These tips and guidelines are meant for instructors and volunteers who are new to the field of literacy and intend to work with adult literacy learners. What makes this document different is that it is not based on research papers and teaching theories. Rather, it is based on my experience teaching literacy students from diverse backgrounds and various levels of literacy. It is also based on other teachers’ experiences and my learners’ feedback, which I always consider when planning my lessons. Despite the challenges, I find that teaching literacy is very rewarding and fulfilling.
Understanding the background of literacy learners and their needs is the first step to a fruitful learning experience. Most literacy learners are individuals who have never been to school before, have had limited education (one to two years of schooling) in their home countries, or quit school many years ago (received up to nine years of education). As a result, besides lacking knowledge of English, they may lack reading and writing skills and learning strategies in their first language, which leaves them with no transferable skills to refer to when learning a new language.
Many of the learning strategies that we take for granted are not familiar to literacy learners and these need to be taught alongside the language itself. Such skills may include answering comprehension questions, matching words to pictures, filling out a form, unscrambling words, and even forming letters by writing on a line.
Understanding the background of literacy learners and how they are different from mainstream learners helps both teachers and learners; for example, teachers set more realistic expectations and goals that learners are able to work up to, like the number of new vocabulary words introduced, taught, and reviewed in a certain period of time. For learners, acknowledging their literacy background results in them becoming more patient and understanding of the time needed to show progress in English. Indeed, many of my learners realize that fact. They would say, “so- and- so can learn English faster than me because they went to school in their home country.”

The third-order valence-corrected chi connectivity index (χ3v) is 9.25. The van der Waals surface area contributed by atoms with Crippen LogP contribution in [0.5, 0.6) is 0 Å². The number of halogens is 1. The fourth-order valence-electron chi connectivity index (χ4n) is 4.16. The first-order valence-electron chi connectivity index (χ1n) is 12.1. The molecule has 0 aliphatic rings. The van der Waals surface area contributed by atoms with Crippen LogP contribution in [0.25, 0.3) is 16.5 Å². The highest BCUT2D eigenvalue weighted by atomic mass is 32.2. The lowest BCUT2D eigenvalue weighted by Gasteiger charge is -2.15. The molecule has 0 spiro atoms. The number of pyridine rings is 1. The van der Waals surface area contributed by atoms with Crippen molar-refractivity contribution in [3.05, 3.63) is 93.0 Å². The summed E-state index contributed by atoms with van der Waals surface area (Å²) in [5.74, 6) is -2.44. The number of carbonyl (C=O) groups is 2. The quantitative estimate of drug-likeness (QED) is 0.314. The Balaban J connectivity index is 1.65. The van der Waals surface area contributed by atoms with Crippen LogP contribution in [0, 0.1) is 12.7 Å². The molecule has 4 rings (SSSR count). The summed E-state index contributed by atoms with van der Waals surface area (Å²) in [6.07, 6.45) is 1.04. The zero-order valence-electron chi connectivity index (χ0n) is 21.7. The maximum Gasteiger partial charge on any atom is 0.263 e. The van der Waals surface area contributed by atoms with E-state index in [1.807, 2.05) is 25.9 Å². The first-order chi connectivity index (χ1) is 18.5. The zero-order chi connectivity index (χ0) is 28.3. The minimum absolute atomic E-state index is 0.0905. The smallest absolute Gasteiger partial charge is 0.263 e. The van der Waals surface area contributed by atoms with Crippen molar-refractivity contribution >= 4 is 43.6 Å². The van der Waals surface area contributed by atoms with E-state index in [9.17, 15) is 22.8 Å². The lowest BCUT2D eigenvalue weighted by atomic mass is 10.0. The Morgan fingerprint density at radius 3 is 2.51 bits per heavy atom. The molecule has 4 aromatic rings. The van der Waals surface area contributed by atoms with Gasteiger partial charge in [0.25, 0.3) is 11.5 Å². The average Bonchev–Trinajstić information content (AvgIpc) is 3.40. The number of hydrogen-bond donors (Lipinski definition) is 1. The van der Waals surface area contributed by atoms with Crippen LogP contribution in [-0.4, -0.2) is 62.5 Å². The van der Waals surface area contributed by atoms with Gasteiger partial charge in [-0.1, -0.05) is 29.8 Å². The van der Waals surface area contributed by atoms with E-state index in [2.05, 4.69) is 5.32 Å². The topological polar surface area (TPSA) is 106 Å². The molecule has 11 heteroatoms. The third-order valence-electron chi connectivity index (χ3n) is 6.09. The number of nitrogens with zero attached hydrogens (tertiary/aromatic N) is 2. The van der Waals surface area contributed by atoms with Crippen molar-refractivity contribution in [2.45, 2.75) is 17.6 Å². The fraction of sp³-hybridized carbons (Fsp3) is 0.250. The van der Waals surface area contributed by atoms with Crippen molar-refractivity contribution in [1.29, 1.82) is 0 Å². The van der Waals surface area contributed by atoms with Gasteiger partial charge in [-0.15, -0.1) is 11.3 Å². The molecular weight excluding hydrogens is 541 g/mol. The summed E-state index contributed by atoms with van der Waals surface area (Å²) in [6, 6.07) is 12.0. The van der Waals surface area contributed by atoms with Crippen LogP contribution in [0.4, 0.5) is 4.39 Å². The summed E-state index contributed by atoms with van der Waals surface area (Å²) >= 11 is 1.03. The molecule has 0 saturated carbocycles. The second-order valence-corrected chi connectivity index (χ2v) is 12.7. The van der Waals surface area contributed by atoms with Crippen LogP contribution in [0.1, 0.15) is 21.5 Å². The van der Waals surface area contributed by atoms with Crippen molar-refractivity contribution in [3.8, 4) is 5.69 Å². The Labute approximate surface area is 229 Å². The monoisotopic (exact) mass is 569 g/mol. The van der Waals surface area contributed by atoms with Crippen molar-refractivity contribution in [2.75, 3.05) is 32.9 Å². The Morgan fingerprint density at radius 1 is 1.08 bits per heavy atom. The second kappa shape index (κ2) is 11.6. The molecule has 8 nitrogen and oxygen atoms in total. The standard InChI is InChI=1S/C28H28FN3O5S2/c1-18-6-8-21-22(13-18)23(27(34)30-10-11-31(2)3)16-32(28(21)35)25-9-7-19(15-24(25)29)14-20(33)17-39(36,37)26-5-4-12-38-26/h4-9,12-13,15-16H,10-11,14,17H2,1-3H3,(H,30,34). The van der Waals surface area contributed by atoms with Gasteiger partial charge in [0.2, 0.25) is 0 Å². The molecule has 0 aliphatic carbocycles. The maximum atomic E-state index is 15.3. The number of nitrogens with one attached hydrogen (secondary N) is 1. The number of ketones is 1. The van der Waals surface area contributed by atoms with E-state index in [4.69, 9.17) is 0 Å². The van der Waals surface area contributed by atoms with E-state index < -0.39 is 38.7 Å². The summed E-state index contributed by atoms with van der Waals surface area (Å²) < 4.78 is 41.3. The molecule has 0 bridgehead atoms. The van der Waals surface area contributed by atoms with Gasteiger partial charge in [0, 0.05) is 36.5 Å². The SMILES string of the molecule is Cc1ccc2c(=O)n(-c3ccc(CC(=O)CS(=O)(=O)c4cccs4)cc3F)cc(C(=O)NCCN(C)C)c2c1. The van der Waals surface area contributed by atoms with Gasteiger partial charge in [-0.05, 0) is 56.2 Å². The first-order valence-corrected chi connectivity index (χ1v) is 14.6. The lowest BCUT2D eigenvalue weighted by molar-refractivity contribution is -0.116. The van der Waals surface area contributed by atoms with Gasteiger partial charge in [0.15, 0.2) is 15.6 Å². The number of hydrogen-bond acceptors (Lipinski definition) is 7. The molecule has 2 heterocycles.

Despite literacy students’ limited education, they decide to come to school. Why? For many reasons, such as getting a job, communicating with their children’s school, and becoming self-reliant in order to solve practical problems in everyday life. The lack of English skills, especially reading skills, creates obstacles in these learners’ daily lives.
To encourage regular attendance, one good practice is to remind students of their objectives in attending English class. It motivates them to remember their ultimate goals and the better future they are working toward. Another useful exercise is to ask them when and where they use English in their daily life. Sharing success stories helps learners realize how much progress they have made, which encourages them to continue learning English. It also informs educators of the context for which students need English.
I appreciate the fact that these adult learners attend class, and to show my appreciation, I try different ways to help them benefit from each hour they spend in the class. Accomplishing something every day, whether it is learning a couple of new words, answering a question correctly, or reading a short text by themselves, motivates students to continue attending class regularly because they see achievement happening immediately. On the other hand, if literacy learners are overwhelmed by too many new words and longer texts, they will feel helpless. If they cannot see that they are making any progress, they become discouraged and attendance slips.
In my next blog post, I will list some of the best practices I have found to be useful in teaching English to adult literacy learners.
Post written by Zainab Almutawali
Zainab has been working in the field of ESL teaching since 2010. After working with students with a wide range of skills in English, Zainab has come to fall in love with literacy. Its unpredictability and challenges intrigue her and bring out her creativity. Zainab hopes readers find her posts useful and practical.